States Push for Domestic Drone Regulation

At least 40 states are pushing for regulations that would enact stricter requirements for law enforcement to use drones inside the United States. One example is in Ohio, where Ohio Rep. Rex Damschroder (R-District 88) has proposed legislation that would require law enforcement agencies to obtain search warrants before using drones to surveil on citizens.

From the Associated Press

"Right now police can't come into your house without a search warrant," said Ohio Rep. Rex Damschroder, who has proposed drone regulations. "But with drones, they can come right over your backyard and take pictures."

Damschroder's proposed bill would prohibit law enforcement agencies from using drones to get evidence or other information without a search warrant. Exceptions would include credible risks of terrorist attacks or the need for swift action to prevent imminent harm to life or property or to prevent suspects from escaping or destroying evidence.

The Republican said he isn't against drones but worries they could threaten constitutional protections against unreasonable searches and seizures.

"I don't want the government just going up and down every street snooping," Damschroder said.

Rep. Damschroder's bill would restrict law enforcement's ability to use drones with a few exceptions:

  • The U.S. Secretary of Homeland Security has determined it could prevent a terrorist attack;
  • The police agency has gotten a search warrant from a judge;
  • If there’s a “reasonable suspicion” the drone’s use will prevent “imminent harm.”

The bill's fate is still uncertain–the Ohio House Speaker declined comment on whether it might pass. But drone limits are not unique to Ohio. The AP notes that Florida, Idaho, Montana, Tennessee, Texas, and Virginia have all enacted drone legislation. (The ACLU has a comprehensive breakdown of domestic drone policy details here.)

Several other states are considering similar legislation as the drone technology becomes more populized among law enforcement agencies. This February, the Federal Aviation Administration reported that it had approved more than 1,400 requests for drone use since 2006 to over 80 law enforcement agencies.

The efforts to limit drone use have opposition from law enforcement hardliners and–the people who make the drones.

[The Association for Unmanned Vehicle Systems International] wants guidelines covering manned aircraft applied to unmanned aircraft.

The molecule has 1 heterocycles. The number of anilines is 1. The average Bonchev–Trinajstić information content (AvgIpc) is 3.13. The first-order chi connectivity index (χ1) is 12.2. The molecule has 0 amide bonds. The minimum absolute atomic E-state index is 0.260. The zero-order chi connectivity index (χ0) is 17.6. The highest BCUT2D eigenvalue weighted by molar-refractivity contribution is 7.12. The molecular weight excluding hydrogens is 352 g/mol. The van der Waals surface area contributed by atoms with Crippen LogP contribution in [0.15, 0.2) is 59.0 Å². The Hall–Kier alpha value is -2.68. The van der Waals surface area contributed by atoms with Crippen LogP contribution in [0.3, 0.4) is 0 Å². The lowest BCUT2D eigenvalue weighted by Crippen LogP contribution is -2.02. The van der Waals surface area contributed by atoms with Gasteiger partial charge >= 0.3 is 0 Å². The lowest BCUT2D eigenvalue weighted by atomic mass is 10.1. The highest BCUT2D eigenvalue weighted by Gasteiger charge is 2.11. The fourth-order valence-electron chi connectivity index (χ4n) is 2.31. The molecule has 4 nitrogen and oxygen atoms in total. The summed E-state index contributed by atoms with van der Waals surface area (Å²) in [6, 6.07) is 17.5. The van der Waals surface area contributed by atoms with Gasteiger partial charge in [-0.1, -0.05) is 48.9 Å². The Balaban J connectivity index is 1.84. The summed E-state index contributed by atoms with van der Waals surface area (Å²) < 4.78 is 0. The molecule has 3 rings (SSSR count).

"We don't support rewriting existing search warrant requirements under the guise of privacy," said Mario Mairena, government relations manager for the Arlington, Va.-based Association for Unmanned Vehicle Systems International.

The association predicts unmanned aircraft systems will generate billions of dollars in economic impact in the next few years and says privacy concerns are unwarranted.

But the movement against drones won't go down without a fight. The town of Deer Trail, Colorado plans to vote on an ordinance that would issue "drone hunting licenses" at $25 a pop, according to CBS News. Phillip Steel, a Deer Trail resident who proposed the ordinance, says, "if you don't want your drone to go down, don't fly in town. That's our motto."

The mayor, Frank Fields, agrees. "Using it against terrorists is okay, but we don't need to be usining it in our little town, peeking in windows," he said. Fields told CBS that 157 people have signed up to get the licenses already, and the town plans to offer a cash bounty for pieces of shot down drones. 

Editor's Note: We invite comments and request that they be civil and on-topic. We do not moderate or assume any responsibility for comments, which are owned by the readers who post them. Comments do not represent the views of Reason.com or Reason Foundation. We reserve the right to delete any comment for any reason at any time. Report abuses.

  • Hyperion||

    Is this the late nite links that we all hoped for?

    "I don't want the government just going up and down every street snooping," Damschroder said.

    Isn't it just a little too fucking late to hope for that now?

  • Nazdrakke||

    The bill's fate is still uncertain–the Ohio House Speaker declined comment on whether it might pass.

    Can't see why it shouldn't, it looks as if it has all the right authoritarian weasel words connected in all the right places.

  • Tman||

    In not so many words, it says "fuck you citizen, that's why".

  • Death Rock and Skull||

    "Obama says it is time to wind down Fannie and Freddie"
    http://www.usatoday.com/story/.....e/2624767/

    Somehow Obama will manage to turn something that sounds like reducing government involvement in the economy in to another big government catastrophe. Oh, here it is:

    "he made it clear that he expects any legislation will spell out a limited government role for backing Fannie Mae and Freddie Mac in the future, and that it must ensure Americans' continued access to a 30-year mortgage at a fixed interest rate"...